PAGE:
A Graduate’s Thoughts on Michael Bennet

Happy Day-Before-Decoration Day, all. Hopefully those of you recently anointed with a Bachelor’s, Master’s, or Doctorate are too busy avoiding goodbyes (from the awkward anticlimaxes to the drunken and dramatic) to read this post in a timely manner. As for the rest of you…

Wesleying – which has always aspired to be a forum for student voices, controversial and not – presents you with some thoughts on Commencement speaker Michael Bennet ’87 and his record as a Democratic U.S. Senator from Colorado, written by Dan Fischer ‘11.5. (If you’re looking for the full roundup, rest easy – it’s on the way.) Readers might find Dan’s observations interesting, especially in light of Bennet’s comments on the domination of narrow interests in Washington and the need for “disruptive” and “transformative” change in politics and education (click here for a transcript of Bennet’s speech). Feel free to put out your own thoughts in the comments, or in chalk in front of Obama Hill. Without further ado:

Today, Senator Michael Bennet delivered the commencement address. Roth describes him as “a pragmatic and independent thinker who embodies the values of the western state he represents, and whose work has contributed to good in the world”. I decided to do a little research and found that Bennet, as you would expect of a U.S. Senator, has also contributed to a lot of war-mongering, neoliberalization and power-concentration in the world.

Senator Bennet has shown a strong commitment, for instance, to dismantling civil liberties. He voted to extend the Patriot Act, and he voted for the 2012 National Defense Authorization Act, which among other things authorized indefinite detention. He co-sponsored the “anti-piracy” bill PIPA, which the Electronic Frontier Foundation says would punish millions of innocent Internet users and grant service providers immunity for unlawful censorship.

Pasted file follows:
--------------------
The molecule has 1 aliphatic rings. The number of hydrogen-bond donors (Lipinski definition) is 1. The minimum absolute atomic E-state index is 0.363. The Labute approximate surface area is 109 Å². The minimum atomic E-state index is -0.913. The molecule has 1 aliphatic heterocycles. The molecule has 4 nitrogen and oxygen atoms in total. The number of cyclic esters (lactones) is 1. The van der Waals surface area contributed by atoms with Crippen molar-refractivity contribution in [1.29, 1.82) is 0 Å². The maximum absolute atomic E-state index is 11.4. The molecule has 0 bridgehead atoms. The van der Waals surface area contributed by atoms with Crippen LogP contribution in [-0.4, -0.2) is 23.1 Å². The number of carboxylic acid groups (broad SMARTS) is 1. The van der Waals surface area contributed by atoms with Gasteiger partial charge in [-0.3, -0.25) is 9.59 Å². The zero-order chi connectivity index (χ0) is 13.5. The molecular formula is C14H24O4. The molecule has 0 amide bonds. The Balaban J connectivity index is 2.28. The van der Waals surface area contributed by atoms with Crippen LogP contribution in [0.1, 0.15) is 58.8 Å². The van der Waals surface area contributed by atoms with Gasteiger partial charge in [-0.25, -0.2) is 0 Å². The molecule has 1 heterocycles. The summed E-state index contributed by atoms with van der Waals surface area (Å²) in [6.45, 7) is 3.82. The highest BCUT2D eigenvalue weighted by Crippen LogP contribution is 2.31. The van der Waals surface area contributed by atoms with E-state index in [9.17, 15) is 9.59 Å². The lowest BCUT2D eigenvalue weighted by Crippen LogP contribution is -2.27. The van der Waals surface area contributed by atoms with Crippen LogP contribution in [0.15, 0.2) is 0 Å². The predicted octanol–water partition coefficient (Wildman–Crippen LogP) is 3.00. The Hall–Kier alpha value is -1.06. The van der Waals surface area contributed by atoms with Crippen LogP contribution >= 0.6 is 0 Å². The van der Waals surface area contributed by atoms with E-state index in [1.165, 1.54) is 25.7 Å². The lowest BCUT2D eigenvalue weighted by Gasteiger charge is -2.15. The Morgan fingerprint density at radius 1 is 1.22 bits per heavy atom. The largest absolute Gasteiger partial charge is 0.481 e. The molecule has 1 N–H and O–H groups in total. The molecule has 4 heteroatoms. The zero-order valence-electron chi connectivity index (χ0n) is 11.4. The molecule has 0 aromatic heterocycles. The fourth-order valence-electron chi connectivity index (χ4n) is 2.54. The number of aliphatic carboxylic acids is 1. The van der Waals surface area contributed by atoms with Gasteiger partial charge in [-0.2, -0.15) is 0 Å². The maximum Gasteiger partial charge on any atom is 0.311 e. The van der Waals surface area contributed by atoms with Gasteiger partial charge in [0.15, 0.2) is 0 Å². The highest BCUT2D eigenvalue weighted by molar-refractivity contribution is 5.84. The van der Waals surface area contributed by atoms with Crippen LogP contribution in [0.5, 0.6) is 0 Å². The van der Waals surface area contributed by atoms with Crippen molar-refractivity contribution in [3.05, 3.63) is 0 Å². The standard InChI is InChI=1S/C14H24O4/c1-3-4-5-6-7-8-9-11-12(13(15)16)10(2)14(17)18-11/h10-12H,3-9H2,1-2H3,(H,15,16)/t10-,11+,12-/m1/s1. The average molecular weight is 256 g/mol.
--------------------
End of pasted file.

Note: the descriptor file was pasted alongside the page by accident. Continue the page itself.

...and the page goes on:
He has repeatedly voted to promote“free trade,” including the Free Trade Agreement with Korea, Trade Promotion Agreement with Colombia, and Trade Promotion Agreement with Panama. Bennet voted to deploy National Guard troops on the Mexican border, voted for increased sanctions on Iran, voted against U.S. consideration of the Goldstone Report, and voted against auditing the Federal Reserve. From his 2010 campaign to now, Bennet has received $1,510,894 from business PACs and $1,126,674 from Securities & Investment industry donations. He opposes the Employee Free Choice Act, and critics have accused his education “reform” policy of containing anti-union elements, such as support for charter schools and Teach for America.